Newspaper of The New York Herald, February 9, 1843, Page 1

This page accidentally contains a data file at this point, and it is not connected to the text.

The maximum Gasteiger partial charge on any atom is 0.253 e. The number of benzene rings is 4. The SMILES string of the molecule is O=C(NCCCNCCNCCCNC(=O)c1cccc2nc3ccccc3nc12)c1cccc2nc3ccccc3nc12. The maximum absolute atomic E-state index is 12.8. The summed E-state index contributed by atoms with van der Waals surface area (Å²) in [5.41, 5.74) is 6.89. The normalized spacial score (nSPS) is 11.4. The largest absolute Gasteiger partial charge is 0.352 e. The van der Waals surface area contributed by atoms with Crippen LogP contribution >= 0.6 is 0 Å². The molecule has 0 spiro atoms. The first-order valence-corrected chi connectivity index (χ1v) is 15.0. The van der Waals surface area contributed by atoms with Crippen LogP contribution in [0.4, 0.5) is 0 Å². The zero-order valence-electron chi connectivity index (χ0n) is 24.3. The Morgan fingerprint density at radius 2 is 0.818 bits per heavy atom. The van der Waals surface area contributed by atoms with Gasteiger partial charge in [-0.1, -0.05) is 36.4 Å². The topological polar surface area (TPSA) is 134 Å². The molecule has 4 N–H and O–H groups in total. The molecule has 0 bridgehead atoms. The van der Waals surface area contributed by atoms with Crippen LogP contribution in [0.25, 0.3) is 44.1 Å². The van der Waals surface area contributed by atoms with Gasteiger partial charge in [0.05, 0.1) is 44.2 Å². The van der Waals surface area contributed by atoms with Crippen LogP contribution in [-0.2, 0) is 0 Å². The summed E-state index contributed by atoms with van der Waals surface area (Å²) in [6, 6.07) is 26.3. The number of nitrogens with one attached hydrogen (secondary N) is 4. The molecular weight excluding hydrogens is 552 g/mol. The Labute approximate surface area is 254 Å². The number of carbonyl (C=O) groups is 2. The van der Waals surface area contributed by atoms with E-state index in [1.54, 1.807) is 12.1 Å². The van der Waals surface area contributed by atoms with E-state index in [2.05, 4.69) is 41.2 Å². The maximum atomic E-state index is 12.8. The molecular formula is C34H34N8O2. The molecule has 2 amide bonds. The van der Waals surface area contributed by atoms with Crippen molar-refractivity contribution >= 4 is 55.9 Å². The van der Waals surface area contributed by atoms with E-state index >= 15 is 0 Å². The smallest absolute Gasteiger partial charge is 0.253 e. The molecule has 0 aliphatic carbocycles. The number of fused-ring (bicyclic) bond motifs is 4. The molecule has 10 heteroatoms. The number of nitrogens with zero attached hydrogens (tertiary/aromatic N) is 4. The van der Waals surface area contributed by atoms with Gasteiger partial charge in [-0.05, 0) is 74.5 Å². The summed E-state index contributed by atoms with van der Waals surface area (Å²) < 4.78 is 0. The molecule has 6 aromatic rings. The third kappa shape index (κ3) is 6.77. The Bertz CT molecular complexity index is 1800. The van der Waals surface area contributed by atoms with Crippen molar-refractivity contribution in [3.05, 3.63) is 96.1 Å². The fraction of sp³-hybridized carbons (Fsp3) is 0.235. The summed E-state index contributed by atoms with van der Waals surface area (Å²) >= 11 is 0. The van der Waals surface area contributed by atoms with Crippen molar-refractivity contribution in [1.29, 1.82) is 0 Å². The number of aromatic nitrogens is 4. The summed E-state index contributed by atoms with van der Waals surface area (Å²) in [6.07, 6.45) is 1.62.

Newspaper of The New York Herald dated February 9, 1843 Page 1